Panicked or Purposeful: How are you planning for Ohio’s new graduation requirements?

As a former high school principal of both a traditional high school (Maysville – Go Panthers!) and a dropout recovery high school (Foxfire ROCKS), my blood pressure skyrockets over changing graduation requirements. When wearing those hats, I too experienced sleepless nights because my mind refused to stop worrying about how the changes would affect MY kids.  Regularly, I now can hear my friends and colleagues shouting “For crying out loud! The law changed in July. It’s November – I can’t keep waiting for guidance. I have to prepare my kids and staff. My counselors already started conversations about next year’s master schedule!” (Well, this is the G-rated version, anyway.)

… And so begins the panicked planning.  

Following my conversations with Ohio Department of Education staff members and my attendance at the state’s High School Graduation Requirement and High School Redesign Task Force, I can’t stress enough the need for high school and district leaders to STOP * BREATHE * PURPOSEFULLY PLAN.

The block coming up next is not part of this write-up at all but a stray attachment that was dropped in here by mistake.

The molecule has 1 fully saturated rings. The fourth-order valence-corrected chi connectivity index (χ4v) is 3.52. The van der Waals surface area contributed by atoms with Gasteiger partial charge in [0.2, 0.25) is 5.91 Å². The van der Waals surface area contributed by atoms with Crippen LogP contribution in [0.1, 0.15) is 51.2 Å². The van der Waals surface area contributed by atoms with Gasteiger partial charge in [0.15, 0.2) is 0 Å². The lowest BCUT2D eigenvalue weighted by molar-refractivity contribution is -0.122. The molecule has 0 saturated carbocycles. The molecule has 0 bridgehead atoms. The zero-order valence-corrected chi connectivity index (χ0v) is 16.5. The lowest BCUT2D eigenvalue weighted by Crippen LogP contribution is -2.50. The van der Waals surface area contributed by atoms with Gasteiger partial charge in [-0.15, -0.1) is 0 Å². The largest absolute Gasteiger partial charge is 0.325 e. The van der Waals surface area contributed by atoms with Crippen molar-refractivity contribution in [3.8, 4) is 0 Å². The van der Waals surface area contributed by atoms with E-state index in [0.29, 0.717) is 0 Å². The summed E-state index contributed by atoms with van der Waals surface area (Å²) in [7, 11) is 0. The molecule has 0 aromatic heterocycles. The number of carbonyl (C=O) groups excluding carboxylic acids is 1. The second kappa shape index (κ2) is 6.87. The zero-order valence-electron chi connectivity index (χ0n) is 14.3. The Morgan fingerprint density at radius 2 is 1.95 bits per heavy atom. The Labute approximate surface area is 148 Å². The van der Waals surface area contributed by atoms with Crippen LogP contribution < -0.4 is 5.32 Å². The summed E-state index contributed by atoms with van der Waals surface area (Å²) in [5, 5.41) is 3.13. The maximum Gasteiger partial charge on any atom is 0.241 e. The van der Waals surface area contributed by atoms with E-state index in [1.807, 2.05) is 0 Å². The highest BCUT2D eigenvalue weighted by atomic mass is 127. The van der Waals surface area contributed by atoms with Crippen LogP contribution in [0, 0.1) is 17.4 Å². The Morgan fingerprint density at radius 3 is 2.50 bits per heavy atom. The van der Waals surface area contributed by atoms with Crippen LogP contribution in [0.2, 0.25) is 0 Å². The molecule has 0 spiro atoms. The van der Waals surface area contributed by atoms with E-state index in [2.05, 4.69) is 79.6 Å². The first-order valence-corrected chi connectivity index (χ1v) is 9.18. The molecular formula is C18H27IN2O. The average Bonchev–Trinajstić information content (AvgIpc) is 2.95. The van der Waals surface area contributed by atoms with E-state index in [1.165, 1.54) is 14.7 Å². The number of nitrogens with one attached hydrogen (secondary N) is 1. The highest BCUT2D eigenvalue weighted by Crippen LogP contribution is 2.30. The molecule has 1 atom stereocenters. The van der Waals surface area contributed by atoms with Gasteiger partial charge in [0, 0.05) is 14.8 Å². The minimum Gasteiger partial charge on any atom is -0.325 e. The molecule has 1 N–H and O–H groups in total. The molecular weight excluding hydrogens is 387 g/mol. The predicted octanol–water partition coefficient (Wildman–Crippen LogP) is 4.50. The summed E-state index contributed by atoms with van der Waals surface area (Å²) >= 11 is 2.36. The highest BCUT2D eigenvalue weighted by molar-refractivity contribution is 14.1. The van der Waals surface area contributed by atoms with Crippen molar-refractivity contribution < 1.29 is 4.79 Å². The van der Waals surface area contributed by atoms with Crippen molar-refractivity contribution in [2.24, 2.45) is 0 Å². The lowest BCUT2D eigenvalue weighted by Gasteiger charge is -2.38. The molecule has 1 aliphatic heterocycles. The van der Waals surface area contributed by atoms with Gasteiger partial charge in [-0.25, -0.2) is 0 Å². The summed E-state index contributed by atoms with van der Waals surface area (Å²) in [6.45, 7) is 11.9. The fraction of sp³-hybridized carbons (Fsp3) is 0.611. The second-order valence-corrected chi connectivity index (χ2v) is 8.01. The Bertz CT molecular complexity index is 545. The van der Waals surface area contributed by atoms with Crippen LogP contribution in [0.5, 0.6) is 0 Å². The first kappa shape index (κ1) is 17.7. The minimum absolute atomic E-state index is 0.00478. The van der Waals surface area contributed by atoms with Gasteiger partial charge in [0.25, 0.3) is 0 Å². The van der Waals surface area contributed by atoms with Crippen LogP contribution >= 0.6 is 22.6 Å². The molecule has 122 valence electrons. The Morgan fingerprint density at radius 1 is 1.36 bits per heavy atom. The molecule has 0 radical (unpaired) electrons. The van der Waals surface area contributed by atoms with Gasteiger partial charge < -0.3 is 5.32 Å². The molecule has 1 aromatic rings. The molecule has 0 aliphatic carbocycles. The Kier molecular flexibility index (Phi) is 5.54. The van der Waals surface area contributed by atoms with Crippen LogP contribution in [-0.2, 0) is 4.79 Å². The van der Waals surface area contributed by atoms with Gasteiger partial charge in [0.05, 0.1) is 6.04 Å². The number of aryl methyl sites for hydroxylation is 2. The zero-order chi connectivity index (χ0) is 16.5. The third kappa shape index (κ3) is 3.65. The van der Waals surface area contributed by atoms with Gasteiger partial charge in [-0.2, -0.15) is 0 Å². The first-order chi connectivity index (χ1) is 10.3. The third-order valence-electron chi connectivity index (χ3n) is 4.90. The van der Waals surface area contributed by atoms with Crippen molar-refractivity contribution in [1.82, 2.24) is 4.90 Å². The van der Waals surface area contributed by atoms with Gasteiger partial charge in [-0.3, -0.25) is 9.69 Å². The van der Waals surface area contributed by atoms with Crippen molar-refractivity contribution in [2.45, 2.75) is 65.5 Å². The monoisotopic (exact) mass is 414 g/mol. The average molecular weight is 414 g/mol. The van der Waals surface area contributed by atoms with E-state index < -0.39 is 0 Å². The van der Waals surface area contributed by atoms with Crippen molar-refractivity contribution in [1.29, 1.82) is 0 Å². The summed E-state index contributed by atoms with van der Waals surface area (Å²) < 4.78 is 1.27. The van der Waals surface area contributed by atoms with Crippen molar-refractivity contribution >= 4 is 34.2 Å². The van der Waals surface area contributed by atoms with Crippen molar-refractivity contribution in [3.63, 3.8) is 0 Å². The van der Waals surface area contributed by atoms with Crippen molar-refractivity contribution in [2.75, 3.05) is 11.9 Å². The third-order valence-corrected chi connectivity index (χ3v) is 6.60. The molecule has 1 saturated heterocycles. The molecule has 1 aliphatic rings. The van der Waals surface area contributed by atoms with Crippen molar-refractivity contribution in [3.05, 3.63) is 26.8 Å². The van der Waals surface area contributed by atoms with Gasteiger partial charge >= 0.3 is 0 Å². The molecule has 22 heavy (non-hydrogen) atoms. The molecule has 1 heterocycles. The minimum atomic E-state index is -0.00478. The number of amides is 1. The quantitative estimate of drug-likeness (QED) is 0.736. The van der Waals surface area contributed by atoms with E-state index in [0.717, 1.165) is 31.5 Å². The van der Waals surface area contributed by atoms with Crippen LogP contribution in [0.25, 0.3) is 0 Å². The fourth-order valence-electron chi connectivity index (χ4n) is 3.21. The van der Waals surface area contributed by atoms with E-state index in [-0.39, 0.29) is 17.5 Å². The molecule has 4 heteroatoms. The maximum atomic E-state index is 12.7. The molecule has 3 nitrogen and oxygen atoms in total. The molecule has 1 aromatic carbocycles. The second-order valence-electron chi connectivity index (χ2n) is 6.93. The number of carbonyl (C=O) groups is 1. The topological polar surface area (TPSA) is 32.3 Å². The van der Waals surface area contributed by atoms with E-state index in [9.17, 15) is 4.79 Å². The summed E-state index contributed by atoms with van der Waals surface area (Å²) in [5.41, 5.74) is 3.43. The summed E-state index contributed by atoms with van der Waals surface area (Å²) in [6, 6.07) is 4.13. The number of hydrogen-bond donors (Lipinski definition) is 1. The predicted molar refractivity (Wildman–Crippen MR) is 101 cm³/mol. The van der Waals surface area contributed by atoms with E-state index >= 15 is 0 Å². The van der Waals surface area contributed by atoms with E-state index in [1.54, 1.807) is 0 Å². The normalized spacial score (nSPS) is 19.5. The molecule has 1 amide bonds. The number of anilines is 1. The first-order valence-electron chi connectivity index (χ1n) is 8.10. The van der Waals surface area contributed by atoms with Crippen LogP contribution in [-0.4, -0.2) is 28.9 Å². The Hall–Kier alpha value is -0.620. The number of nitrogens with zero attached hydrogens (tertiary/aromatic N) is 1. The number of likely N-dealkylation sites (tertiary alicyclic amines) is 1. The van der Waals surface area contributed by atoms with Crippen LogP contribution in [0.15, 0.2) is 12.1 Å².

The Department is working at a furious pace to provide guidance for these changes.  But it can’t be instantaneous. Each new requirement affects not only the life of every young person in Ohio, but also many other state policies such as: assessment requirements, teacher evaluation, local report cards, and services for English learners and students with disabilities. In order to ensure the guidance we receive is accurate – the first time – it must be vetted through multiple departments, legal staff, and many stakeholders. Ultimately, resulting policy changes will have to be approved by the State Board of Education.

While I understand the need for information and the urge to start planning, I caution school and district leaders about making big decisions based on assumptions.  We just don’t have all the information we need. Panicked planning risks limited resources – time, energy, funding, partner engagement – if assumptions turn out to be wrong. It could also lead to communications nightmares.